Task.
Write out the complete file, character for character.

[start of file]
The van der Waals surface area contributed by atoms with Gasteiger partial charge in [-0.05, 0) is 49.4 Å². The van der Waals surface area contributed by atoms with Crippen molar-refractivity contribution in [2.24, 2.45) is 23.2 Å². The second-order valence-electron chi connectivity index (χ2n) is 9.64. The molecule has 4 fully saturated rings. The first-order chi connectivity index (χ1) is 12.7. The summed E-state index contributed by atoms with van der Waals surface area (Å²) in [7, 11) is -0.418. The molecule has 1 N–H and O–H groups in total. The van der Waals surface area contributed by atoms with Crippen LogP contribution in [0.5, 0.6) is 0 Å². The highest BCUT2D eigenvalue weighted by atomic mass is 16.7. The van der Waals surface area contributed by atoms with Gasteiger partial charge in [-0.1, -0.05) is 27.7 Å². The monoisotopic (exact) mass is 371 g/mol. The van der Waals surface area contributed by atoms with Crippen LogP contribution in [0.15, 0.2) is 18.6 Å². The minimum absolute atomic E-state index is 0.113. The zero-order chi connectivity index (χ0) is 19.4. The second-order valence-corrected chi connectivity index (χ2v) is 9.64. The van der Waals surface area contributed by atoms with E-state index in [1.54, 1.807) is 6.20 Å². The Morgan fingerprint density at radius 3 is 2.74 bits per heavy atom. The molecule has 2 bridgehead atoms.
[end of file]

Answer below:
The van der Waals surface area contributed by atoms with Gasteiger partial charge in [-0.05, 0) is 49.4 Å². The van der Waals surface area contributed by atoms with Crippen molar-refractivity contribution in [2.24, 2.45) is 23.2 Å². The second-order valence-electron chi connectivity index (χ2n) is 9.64. The molecule has 4 fully saturated rings. The first-order chi connectivity index (χ1) is 12.7. The summed E-state index contributed by atoms with van der Waals surface area (Å²) in [7, 11) is -0.418. The molecule has 1 N–H and O–H groups in total. The van der Waals surface area contributed by atoms with Crippen LogP contribution in [0.5, 0.6) is 0 Å². The highest BCUT2D eigenvalue weighted by atomic mass is 16.7. The van der Waals surface area contributed by atoms with Gasteiger partial charge in [-0.1, -0.05) is 27.7 Å². The monoisotopic (exact) mass is 371 g/mol. The van der Waals surface area contributed by atoms with Crippen LogP contribution in [0.15, 0.2) is 18.6 Å². The minimum absolute atomic E-state index is 0.113. The zero-order chi connectivity index (χ0) is 19.4. The second-order valence-corrected chi connectivity index (χ2v) is 9.64. The van der Waals surface area contributed by atoms with E-state index in [1.54, 1.807) is 6.20 Å². The Morgan fingerprint density at radius 3 is 2.74 bits per heavy atom. The molecule has 2 bridgehead atoms.